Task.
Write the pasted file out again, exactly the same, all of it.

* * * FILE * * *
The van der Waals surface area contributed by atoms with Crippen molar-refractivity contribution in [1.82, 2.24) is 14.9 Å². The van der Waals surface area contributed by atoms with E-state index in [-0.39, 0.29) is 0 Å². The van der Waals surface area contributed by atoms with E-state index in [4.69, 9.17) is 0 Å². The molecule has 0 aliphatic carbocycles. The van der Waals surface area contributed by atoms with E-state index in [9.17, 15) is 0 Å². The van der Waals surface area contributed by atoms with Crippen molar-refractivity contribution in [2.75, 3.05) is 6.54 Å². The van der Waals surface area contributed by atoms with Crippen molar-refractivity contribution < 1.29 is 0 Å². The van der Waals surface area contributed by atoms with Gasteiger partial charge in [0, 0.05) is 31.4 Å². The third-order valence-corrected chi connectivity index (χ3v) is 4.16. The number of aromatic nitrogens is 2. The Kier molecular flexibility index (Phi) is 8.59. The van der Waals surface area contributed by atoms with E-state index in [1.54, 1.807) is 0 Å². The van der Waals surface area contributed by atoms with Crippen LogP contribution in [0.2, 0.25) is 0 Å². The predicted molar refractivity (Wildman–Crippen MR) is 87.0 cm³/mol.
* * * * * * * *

The van der Waals surface area contributed by atoms with Crippen molar-refractivity contribution in [1.82, 2.24) is 14.9 Å². The van der Waals surface area contributed by atoms with E-state index in [-0.39, 0.29) is 0 Å². The van der Waals surface area contributed by atoms with E-state index in [4.69, 9.17) is 0 Å². The molecule has 0 aliphatic carbocycles. The van der Waals surface area contributed by atoms with E-state index in [9.17, 15) is 0 Å². The van der Waals surface area contributed by atoms with Crippen molar-refractivity contribution in [2.75, 3.05) is 6.54 Å². The van der Waals surface area contributed by atoms with Crippen molar-refractivity contribution < 1.29 is 0 Å². The van der Waals surface area contributed by atoms with Gasteiger partial charge in [0, 0.05) is 31.4 Å². The third-order valence-corrected chi connectivity index (χ3v) is 4.16. The number of aromatic nitrogens is 2. The Kier molecular flexibility index (Phi) is 8.59. The van der Waals surface area contributed by atoms with E-state index in [1.54, 1.807) is 0 Å². The van der Waals surface area contributed by atoms with Crippen LogP contribution in [0.2, 0.25) is 0 Å². The predicted molar refractivity (Wildman–Crippen MR) is 87.0 cm³/mol.